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Obama's revealing Afghanistan war speech: 4,582 words and not one of them was 'victory'

Democrat president Barack Obama waves to the crowd of Army cadets before his speech on Afghanistan at West Point 12-1-09

President Obama spoke 4,582 words in his primetime Afghanistan war speech at West Point last night.

He said "al Qaeda" 22 times.

He mentioned the "Taliban" 12 times.

And here's how many times the Democratic chief executive used the word "victory" -- 0.

That telling omission says more than anything about Obama's 322d day in office when he gave his first major address as the United States' commander-in-chief.

Through a clever, timely use of leaks late Monday and suggestive advance excerpts Tuesday afternoon, the Obama White House communications team used the public and news media's intense curiosity about his war decisions to steer public attention toward the number of additional American troops he'll dispatch into that war-torn land in the first half of 2010.

That number is 30,000, significantly less than some reported numbers requested by the ground commander. But added to the existing 68,000 there and taken out of context, that would appear....

...to show a strong commitment to persevering in the bloody struggle, now entering its ninth year, that has claimed 936 American lives and another 596 allies, mainly Canadians and Brits.

But reading the speech over and over overnight, another, far stronger impression comes through: Limits.

As former White House communications strategist David Gergen puts it succinctly, "The cavalry is coming. But not for long."

Perhaps appropriately for someone who just won the Nobel Peace Prize while sending thousands more fellow citizens into war, Obama's speech is not a bold cry to rally the nation for battle, as Franklin Roosevelt's was after the Pearl Harbor attack 68 years ago next Monday.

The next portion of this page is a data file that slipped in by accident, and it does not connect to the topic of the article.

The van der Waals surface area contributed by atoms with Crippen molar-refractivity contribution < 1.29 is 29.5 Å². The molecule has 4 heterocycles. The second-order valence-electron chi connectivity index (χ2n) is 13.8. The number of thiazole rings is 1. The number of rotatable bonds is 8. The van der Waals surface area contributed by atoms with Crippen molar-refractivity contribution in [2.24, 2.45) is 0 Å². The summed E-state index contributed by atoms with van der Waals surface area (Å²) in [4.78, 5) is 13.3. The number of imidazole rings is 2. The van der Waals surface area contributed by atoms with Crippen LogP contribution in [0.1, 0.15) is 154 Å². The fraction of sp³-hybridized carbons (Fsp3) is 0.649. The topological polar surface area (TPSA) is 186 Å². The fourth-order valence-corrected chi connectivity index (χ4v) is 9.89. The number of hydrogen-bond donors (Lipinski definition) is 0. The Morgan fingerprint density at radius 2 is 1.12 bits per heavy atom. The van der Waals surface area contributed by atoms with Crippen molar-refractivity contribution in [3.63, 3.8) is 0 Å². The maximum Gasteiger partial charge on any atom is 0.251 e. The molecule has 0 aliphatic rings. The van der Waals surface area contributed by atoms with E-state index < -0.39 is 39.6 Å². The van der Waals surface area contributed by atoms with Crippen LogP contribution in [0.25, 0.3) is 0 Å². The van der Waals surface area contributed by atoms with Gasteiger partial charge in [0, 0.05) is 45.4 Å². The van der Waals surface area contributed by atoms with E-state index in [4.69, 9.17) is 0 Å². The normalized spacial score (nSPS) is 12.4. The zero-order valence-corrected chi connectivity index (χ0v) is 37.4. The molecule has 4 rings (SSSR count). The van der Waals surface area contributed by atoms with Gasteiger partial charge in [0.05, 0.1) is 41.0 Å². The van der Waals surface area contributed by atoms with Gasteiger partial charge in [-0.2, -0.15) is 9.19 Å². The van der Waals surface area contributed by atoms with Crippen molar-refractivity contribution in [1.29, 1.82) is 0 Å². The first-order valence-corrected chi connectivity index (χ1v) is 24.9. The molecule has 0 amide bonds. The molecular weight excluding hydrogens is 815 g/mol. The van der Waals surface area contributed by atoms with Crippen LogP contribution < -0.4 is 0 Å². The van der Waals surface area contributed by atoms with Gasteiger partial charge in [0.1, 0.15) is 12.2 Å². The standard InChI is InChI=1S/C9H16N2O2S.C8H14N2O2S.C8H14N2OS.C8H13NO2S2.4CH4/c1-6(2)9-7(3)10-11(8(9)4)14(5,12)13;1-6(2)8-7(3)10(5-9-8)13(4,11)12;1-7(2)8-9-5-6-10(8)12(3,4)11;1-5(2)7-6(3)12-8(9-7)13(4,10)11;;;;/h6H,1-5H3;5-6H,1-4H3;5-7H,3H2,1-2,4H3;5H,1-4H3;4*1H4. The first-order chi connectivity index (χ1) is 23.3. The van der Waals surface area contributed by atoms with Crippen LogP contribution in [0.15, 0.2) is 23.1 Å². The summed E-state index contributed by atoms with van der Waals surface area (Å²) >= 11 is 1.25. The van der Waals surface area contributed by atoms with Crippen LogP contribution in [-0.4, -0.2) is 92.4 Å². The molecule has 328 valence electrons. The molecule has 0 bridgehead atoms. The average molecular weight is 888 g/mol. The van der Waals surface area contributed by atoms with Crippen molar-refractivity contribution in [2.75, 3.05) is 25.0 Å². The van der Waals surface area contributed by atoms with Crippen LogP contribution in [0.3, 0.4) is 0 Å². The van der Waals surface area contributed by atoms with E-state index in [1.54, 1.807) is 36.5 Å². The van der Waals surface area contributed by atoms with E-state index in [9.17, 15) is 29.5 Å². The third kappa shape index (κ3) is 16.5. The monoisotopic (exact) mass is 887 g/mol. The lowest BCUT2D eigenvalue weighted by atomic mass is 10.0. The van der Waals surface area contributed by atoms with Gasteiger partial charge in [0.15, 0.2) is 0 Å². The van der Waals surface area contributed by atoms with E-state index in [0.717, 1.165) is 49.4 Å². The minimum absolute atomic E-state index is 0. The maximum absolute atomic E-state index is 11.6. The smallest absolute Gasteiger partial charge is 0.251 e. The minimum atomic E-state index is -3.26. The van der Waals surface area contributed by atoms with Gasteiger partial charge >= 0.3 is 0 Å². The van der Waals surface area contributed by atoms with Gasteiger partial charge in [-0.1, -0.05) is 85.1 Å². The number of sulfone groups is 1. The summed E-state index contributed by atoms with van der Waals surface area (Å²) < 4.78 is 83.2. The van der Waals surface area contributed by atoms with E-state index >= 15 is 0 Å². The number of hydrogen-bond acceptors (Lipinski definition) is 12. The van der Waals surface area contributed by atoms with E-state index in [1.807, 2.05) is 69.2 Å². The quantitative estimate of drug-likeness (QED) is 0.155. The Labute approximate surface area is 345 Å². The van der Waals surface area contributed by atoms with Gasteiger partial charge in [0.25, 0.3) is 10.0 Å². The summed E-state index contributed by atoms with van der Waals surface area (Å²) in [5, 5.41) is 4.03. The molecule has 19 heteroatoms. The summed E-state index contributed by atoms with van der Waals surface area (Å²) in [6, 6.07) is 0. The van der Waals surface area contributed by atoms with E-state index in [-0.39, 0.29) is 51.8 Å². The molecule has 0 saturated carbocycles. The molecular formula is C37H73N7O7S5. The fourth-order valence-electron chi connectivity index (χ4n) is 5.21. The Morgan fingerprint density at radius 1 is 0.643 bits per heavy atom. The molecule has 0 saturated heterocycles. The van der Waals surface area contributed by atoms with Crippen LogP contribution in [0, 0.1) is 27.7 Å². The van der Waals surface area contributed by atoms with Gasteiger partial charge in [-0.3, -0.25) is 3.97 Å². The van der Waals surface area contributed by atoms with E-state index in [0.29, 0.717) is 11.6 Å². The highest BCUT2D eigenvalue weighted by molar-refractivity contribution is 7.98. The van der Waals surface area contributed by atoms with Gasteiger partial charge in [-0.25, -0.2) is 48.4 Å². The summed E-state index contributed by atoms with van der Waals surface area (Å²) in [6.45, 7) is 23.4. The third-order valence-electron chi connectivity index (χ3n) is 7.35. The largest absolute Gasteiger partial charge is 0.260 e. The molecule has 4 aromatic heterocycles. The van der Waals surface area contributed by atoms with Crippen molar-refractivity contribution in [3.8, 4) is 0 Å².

Obama's was instead a well-crafted, nicely-wrapped political speech that calmly attempts to give something to everybody, those concerned over national security and his Democratic Party's antiwar left.

The president offers firm resolve to disrupt and dismantle terrorist ability to organize in Afghanistan along with a promised deadline to get out of Dodge in 2011. Assurances of getting the bad guys even if they're inside Pakistan along with an unsubtle threat to Afghanistan's corrupt and impotent central government. A threat, btw, that Obama made with last March's troop surge to no Afghan avail.

In so carefully tacking to and fro, though, Obama may have left both sides feeling unsatisfied. A new Gallup Poll shows approval of his war handling nearing one-in-three, down from 56% last summer. "The United States," Democratic Rep. Dennis Kucinich charged, despite the speech, "should get out of Afghanistan and stop the escalation."

Now, the Taliban and its extremist cohorts know when U.S. troops will start leaving. And so do America's would-be Afghan collaborators whose eagerness to collaborate may well be tempered by the knowledge that they'll be left alone at home before the end of the American president's first term.

Zalmay Khalizad, who praised parts of Obama's address, recounts a story that as U.S. ambassador in Afghanistan, he once received a direct message from the Taliban: "You have all the watches. But we have all the time."